By Amy Silverman
By Olivia LaVecchia
By Monica Alonzo and Stephen Lemons
By Chris Parker
By Michael Lacey
By Weston Phippen
Quietly, Marra/Majestic bought up the mineral rights to the Midnight Snap, an old mining claim on which McCabe's home sits.
Like most of the people in Walker--and like most property owners, in general--McCabe owns her land, but not the minerals underneath the surface. The purchase raises the possibility that Marra/Majestic may be interested in not only raiding public lands, but the property of those troublemakers who, for instance, block the use of a much-needed road.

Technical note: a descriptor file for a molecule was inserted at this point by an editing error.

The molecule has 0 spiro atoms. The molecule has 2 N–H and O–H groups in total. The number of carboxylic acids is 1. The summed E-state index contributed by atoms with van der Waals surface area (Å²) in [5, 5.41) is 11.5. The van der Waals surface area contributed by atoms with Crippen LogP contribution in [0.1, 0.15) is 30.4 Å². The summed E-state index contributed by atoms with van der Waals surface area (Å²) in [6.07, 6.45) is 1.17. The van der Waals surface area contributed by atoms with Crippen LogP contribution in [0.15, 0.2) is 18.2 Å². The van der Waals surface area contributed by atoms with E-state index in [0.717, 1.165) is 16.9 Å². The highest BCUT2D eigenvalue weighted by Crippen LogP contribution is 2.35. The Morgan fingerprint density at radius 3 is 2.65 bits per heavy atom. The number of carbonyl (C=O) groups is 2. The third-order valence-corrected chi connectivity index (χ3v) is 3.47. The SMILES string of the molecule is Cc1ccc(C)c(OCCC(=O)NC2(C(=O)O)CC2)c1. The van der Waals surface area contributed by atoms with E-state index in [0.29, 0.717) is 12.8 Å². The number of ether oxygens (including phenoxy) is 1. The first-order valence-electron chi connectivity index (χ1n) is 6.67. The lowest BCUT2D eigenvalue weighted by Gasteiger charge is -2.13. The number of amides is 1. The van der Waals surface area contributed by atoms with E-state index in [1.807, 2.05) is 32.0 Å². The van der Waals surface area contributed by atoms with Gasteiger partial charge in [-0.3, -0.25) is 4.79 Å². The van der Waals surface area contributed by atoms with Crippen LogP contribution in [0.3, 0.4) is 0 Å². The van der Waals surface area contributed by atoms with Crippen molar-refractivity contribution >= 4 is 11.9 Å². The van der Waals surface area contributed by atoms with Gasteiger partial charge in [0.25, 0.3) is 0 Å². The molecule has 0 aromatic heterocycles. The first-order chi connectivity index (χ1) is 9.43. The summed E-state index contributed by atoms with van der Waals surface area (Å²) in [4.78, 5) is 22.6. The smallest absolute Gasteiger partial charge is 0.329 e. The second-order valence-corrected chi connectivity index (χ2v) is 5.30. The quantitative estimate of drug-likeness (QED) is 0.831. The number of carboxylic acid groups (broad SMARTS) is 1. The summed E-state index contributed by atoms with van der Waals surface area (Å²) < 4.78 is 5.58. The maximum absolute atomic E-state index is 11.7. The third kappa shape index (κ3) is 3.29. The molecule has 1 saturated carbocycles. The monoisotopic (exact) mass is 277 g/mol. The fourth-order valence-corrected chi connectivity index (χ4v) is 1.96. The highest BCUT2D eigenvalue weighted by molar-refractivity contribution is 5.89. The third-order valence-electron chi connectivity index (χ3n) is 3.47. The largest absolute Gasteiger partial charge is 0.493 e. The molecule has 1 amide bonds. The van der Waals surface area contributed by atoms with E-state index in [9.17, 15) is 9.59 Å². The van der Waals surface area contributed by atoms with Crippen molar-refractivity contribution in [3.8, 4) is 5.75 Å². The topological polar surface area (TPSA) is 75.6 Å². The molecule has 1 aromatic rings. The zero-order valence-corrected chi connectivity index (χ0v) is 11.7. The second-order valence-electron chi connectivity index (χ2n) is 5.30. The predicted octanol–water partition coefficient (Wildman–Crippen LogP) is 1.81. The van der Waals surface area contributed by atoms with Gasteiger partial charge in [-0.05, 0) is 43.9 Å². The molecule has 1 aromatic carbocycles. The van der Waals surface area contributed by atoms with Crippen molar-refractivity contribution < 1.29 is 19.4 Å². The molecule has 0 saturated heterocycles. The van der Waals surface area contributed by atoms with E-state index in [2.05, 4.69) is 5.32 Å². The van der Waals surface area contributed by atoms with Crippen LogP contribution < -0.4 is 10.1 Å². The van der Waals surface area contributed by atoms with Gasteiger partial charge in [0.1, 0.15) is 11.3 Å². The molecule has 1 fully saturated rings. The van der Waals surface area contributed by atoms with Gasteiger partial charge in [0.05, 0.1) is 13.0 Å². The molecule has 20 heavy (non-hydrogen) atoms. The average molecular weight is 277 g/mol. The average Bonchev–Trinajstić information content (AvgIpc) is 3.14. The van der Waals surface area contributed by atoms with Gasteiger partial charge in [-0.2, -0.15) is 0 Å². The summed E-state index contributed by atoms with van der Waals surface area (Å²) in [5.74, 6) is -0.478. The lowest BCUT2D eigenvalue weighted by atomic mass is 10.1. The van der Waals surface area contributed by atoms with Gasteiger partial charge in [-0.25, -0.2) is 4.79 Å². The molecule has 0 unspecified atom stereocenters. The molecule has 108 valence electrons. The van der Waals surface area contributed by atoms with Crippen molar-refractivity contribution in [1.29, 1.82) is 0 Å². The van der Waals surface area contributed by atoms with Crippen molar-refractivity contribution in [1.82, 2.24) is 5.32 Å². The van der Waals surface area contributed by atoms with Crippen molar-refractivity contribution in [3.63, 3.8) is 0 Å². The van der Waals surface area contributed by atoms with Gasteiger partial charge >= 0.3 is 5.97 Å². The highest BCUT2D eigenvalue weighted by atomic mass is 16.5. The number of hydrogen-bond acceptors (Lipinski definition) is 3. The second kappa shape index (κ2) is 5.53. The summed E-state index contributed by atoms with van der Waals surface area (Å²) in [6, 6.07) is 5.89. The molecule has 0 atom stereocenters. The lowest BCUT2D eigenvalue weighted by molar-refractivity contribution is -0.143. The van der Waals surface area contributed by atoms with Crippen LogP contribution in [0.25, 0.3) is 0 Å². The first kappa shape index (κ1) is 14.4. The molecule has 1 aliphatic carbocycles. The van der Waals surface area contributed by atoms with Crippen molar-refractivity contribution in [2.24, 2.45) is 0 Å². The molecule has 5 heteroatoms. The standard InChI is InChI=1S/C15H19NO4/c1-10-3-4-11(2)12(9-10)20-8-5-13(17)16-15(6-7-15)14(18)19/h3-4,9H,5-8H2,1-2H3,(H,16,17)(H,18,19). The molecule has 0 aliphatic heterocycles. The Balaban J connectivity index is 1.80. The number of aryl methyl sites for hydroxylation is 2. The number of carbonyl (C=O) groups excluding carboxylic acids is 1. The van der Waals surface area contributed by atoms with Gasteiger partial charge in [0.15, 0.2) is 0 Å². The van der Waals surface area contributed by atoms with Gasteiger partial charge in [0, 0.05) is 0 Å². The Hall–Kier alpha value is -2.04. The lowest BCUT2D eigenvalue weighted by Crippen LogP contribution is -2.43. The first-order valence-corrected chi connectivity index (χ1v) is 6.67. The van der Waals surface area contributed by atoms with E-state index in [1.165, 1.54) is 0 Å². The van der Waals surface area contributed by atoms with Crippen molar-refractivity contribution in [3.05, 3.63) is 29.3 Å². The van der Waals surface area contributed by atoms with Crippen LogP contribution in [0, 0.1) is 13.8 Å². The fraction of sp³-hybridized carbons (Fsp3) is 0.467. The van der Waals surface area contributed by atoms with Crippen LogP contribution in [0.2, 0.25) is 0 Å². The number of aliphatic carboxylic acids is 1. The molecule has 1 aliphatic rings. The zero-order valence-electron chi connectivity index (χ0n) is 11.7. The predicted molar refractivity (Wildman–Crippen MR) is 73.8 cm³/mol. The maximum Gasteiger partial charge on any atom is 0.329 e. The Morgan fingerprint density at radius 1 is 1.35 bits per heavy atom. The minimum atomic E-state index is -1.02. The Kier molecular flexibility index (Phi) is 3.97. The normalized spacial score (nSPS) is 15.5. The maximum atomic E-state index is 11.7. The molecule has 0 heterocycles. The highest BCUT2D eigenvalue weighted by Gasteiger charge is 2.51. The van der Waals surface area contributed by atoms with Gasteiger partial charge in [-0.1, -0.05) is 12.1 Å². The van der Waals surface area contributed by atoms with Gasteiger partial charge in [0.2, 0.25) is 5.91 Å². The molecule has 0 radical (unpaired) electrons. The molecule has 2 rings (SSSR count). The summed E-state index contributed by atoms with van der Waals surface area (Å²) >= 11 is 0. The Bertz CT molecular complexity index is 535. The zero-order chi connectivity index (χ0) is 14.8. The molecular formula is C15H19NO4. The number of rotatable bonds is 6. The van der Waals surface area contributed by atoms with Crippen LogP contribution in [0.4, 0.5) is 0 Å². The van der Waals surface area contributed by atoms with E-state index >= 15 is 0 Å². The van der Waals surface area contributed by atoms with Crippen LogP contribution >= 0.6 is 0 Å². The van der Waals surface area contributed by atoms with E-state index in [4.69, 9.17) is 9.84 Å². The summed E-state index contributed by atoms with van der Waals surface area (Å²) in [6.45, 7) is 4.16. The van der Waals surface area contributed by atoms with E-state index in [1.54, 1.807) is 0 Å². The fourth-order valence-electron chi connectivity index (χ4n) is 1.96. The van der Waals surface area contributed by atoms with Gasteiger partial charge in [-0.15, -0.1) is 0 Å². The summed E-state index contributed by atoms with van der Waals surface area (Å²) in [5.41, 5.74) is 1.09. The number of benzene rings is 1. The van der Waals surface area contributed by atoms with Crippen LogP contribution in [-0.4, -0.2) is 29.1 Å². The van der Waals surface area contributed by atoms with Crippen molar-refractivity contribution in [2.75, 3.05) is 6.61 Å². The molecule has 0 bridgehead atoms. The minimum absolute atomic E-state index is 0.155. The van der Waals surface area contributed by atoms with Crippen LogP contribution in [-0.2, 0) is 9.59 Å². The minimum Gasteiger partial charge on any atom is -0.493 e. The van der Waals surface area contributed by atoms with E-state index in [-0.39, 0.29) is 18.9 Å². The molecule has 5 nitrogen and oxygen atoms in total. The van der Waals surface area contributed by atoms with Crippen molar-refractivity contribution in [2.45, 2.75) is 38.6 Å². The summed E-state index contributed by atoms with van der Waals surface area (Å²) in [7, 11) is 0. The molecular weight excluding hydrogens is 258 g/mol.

"How can I not interpret this as some kind of threat?" McCabe asks. "I mean, what else could this be about?"
Company officials deny threatening McCabe or using the mineral rights to her property as a lever. Parks says that the mineral rights were purchased only as "an insurance policy" against other miners trying to "horn in" on the Marra/Majestic claims.
But when pressed about the possibility of expanding operations onto property like the Midnight Snap, Parks and Ross reply with a qualified maybe.
After all, if the King Pin yields a rich lode, if excavations--scheduled to begin by the end of summer--show that there are, in fact, millions of dollars in gold down in that deep, dark hole, wouldn't they want to expand operations, turning Walker into one giant mine, if necessary?
Ross clasps his hands and grins broadly, gazing skyward in mock prayer.
"If that happens," he acknowledges, "then anything is possible.